The new DVD/Blu-ray Green Eggs and Ham and Other Stories gives us the TV short Dr. Seuss on the Loose.  This DVD/Blu-ray combo brings to a new generation the rhyming Seuss-parables.  The Cat in the Hat serves as the host for this 1973 TV special, a short 25 minutes in total length.  It features three Seuss stories, “The Sneetches,” “The Zax,” and “Green Eggs and Ham.”

The animation has been remastered for this new medium.  It is classic in every sense of the word.  The animation seems to jump right out of the Dr. Seuss books (who was involved in the making of this short).  The simplicity of the animation, unlike the animation in a lot of current cartoons, is not so overwhelming that it is distracting from the story.  The creators managed to squeeze into these short 24 minutes, musical numbers to reinforce the stories being told.  It’s almost as if the produces sat down with Dr. Seuss and gave him the opportunity to add more to his classic tales. While the animation and the music is clever, unique, and distinctly Seuss, it is the parable is the focal point.

Dr. Seuss has always managed to tell parables for the 20th century.  While his characters appear to be kid-friendly (and they are), his stories and morals are very much adult-needed. Dr. Seuss knew how to tell a story, and knew how to preach a sermon.

In “The Sneetches,” there are Sneetches with stars on their bellies and those without. The Sneetches without stars feel different and they long to be like the Sneetches with stars.  We can relate. There are those of us to appear to have it all and walk around with our noses in the air and teach our children to do the same.  Then there are those of us who long day after day to be like those others.  Wouldn’t life be so much better if we were?  Then, there are those in society who capitalize on our desires to be like others. Our media is filled with advertisements for things that will change our bodies, change our minds, change our wardrobe, and so forth. The lesson of “The Sneetches” is that you do not have to change yourself to be like everyone else, nor do you have to treat others poorly because they are not like you.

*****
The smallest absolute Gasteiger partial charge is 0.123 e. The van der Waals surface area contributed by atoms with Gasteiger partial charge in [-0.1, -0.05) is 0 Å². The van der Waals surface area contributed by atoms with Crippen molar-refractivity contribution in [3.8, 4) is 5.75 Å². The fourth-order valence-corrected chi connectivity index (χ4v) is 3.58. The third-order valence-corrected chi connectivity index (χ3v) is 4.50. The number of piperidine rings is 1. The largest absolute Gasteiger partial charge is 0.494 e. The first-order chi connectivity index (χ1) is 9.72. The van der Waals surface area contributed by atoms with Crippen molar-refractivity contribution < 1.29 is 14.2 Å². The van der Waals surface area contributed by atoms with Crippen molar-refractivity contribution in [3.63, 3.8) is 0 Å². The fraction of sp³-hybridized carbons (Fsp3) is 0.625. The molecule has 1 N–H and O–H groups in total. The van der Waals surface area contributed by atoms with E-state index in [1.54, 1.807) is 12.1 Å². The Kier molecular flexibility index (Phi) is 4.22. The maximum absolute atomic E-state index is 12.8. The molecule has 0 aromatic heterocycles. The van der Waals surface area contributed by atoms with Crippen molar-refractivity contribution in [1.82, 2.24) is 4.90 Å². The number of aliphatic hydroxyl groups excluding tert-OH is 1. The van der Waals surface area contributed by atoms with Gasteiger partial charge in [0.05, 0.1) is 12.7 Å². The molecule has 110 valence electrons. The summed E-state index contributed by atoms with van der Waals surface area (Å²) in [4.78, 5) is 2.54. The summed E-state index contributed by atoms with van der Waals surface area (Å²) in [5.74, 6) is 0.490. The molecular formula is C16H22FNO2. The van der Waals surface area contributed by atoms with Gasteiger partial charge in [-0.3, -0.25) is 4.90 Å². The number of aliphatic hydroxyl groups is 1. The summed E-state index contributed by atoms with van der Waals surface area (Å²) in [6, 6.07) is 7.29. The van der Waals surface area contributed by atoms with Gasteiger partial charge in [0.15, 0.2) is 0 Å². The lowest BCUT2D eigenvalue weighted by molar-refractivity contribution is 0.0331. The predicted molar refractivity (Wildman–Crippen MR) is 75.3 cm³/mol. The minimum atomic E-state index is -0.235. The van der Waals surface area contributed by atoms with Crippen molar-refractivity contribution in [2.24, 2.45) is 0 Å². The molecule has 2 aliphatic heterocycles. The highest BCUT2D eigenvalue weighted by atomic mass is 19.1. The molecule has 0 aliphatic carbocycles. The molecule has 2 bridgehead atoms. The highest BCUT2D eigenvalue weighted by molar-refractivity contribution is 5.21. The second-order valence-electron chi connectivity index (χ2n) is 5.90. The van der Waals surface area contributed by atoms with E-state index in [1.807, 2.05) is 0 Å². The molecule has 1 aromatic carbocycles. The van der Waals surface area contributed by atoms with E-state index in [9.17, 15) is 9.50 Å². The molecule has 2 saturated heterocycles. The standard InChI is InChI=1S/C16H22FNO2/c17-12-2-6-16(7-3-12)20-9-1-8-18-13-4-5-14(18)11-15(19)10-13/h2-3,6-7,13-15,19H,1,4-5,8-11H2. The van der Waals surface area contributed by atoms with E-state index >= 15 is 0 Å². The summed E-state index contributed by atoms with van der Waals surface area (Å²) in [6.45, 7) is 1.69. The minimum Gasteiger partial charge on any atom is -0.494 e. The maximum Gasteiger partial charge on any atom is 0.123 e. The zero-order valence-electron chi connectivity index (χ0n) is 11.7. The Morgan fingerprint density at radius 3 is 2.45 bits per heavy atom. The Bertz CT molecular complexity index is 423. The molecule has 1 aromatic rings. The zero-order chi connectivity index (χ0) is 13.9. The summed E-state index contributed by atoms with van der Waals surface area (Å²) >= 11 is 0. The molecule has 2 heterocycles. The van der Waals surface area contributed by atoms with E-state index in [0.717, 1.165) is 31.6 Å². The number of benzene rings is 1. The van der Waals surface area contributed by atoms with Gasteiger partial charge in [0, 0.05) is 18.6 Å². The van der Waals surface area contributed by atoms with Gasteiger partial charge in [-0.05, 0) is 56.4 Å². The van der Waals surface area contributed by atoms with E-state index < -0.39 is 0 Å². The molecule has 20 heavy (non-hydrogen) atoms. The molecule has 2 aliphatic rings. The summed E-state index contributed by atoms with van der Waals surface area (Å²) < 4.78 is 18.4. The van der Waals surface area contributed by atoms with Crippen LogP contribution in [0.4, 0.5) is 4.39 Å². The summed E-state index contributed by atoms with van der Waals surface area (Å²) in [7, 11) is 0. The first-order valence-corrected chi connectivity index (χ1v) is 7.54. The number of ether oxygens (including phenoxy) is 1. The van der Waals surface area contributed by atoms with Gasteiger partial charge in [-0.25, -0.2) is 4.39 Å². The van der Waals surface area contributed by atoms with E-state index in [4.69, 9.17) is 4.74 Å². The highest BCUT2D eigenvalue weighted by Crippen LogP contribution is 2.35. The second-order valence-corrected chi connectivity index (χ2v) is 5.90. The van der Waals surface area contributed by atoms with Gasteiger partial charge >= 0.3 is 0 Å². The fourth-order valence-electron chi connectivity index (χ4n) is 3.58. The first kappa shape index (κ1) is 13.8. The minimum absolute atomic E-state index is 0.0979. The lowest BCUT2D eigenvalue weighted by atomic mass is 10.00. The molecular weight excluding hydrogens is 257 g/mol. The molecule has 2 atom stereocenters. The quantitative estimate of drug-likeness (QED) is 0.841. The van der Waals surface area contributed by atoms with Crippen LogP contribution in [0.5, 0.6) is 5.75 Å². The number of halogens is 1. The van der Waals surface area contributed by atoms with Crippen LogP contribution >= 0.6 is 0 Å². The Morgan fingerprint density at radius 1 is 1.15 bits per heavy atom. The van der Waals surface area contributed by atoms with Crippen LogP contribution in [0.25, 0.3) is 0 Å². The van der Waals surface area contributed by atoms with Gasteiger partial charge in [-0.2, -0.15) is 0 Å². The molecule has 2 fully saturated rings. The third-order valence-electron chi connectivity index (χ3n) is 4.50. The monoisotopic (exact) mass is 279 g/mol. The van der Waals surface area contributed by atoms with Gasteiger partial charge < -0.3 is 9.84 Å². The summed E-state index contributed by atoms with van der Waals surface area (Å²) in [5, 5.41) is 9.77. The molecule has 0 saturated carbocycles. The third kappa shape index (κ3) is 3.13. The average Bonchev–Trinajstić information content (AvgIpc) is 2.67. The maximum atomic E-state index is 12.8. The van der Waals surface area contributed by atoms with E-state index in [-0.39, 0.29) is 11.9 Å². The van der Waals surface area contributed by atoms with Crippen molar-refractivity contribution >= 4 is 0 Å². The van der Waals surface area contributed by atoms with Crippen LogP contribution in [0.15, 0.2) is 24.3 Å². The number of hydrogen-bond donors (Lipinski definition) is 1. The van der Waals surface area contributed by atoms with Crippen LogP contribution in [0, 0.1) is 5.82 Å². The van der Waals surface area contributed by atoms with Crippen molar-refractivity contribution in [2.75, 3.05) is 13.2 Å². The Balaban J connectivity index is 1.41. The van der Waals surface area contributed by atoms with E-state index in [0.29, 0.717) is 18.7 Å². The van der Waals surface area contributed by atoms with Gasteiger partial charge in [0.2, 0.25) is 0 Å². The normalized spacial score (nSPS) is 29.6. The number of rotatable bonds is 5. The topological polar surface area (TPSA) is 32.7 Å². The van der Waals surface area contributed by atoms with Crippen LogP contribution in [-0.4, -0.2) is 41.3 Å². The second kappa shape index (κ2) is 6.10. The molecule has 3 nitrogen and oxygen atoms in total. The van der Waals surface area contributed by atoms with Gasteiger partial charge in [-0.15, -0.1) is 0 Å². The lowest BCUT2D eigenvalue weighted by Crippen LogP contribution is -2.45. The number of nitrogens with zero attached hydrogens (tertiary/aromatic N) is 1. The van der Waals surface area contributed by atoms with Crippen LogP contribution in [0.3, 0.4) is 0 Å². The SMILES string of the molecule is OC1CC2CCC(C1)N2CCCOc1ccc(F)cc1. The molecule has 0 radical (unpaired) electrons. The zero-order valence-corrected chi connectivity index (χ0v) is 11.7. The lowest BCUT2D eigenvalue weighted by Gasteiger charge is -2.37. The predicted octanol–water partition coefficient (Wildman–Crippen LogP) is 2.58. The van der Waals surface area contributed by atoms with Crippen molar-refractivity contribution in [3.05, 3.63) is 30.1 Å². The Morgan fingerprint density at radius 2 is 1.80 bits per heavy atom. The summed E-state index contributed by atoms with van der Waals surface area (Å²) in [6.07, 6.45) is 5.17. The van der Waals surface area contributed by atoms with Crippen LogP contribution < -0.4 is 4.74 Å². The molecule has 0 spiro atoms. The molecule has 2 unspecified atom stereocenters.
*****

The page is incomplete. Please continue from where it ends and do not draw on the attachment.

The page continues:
In “The Zax,” the North-bound Zax and the South-bound Zax bump into each other and neither will budge for the other.  This parable ends with roads being built around them.  Here in this parable, change is necessary. As Eric Erickson implies in his work, change happens. The world is changing constantly.  Are we going to be a part of that change, or are we going to dig our heels in the sand and not budge?

In “Green Eggs and Ham”, Sam I Am is endlessly trying to get the man to try his dish.  He refuses because he does not like it, though he’s never tried it.  How often we claim that we do not like something – a new style of worship, a new way of preaching, a new ministry – and yet, we haven’t tried it. Once the green eggs and ham are tried, they are loved.  You don’t know if you like, till you try it.

For those of us who claim the Christian faith, we claim a Savior who advocated for change.  The societal attitude that you must change to be like me, Jesus said needed to change. Because of Jesus, we no longer need to dig our heels into the religious rites and traditions that are empty and without meaning. Through the Holy Spirit, we can experience a change and new life in our traditions and transform ourselves and the world around us.

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